React With Tact
At some point in a parent’s life, they all do it. And in this case, “they” means the kids.
Set on pushing the limit—and every emotional button possible—children will pull items off a store shelf. They’ll argue with their siblings, fight in the backseat or talk back.
And then, after asking them to stop a million times, threatening to turn off the television or pull the car over, the parent simmers, reaches a boiling point, then explodes.
The parent loses control.
“When I ask parents how they handle their own anger, they get a wake up call and say, ‘Oh, I yell or slam doors,’ said Dr. Vicki Panaccione, a Melbourne child psychologist and parenting specialist.
“These parents are bringing their children in to see me for things the children aren’t allowed to do, but the parents are doing the same things,” she said. “Parents have to understand they are the role models, and if they don’t want children to yell and curse, they can’t do it, either.”
Panaccione agrees when parents lose their tempers, they end up on the same playing field as the child.
“Now you have two children sticking their tongues out at each other,” she said. The child is feeling out of control and now the grown-up is not in control.”
When parents need to gain composure, a time out to cool off (is advised). Or count to 10 before addressing the situation. Or, in a calm voice, simply outline the child’s choices and consequences and follow through with it.
Yet, realize that different approaches work for different children.
“There is no book to read or no one way to do it, because different things work for different people,” Panaccione said. “The main philosophy is to keep your self under control.”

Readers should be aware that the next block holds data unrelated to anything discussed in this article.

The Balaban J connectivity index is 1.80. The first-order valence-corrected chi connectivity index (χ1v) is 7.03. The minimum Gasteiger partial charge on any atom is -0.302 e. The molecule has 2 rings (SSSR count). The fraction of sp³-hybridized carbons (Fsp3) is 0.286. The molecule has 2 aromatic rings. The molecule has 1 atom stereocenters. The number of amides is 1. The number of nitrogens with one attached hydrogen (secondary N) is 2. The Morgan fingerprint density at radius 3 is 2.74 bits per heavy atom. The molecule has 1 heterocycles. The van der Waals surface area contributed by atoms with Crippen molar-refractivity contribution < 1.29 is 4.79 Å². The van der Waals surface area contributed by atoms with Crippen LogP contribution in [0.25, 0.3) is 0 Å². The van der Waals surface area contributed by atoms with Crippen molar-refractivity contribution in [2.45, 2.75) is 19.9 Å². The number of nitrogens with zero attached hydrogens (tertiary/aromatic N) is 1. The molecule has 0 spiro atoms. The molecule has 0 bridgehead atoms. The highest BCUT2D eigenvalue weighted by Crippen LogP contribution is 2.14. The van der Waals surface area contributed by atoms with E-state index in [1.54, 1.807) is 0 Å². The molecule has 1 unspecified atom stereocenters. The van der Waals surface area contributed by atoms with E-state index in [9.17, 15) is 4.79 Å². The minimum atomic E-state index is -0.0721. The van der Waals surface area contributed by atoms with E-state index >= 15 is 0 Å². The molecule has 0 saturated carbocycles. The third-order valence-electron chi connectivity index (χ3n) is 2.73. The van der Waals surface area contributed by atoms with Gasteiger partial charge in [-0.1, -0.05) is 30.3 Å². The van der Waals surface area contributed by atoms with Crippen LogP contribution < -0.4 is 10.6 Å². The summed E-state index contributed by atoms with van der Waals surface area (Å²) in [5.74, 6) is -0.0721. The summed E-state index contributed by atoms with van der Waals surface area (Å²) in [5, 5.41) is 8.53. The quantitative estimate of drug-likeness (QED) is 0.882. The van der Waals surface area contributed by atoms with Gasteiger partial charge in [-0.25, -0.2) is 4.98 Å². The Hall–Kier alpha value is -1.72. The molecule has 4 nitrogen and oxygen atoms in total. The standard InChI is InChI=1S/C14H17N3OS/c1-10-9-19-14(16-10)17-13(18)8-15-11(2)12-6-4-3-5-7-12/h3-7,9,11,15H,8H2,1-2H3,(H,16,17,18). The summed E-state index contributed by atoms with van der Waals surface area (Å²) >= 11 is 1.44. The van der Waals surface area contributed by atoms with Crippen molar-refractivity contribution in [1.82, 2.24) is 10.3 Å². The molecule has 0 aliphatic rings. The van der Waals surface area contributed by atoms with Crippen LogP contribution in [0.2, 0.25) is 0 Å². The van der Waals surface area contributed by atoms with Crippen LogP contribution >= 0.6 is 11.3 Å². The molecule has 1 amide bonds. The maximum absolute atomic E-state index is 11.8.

Parent Tips for Staying Calm:
• Remember that parents are role models. If you vent anger by yelling or slamming doors, most likely your children will do it, too. Children copy what they see.
• Take a breath and count to 10 before doing anything. You are in control.
• Don’t get into a screaming match with children. Dealing with a child’s behavior, parents need to remain calm and in control. By losing control, parents lose their authority and respect.
• When a situation erupts, tell the child, “I’m going to think about this and get back to you,” which can cause children to think about what’s happening. It also allows you to settle down before making a decision.
• It’s important for parents to take timeout for themselves or utilize outlets for their own stress. Often parents are already stressed and as a result, over-react to a child’s behavior.
• Be sure your children have their own outlets for venting anger and frustration, such as shooting basketball or writing in a journal. Children typically act out because they have no other way to relieve their stress.
As published in Florida Today.
© MMVI Vicki Panaccione, Ph.D.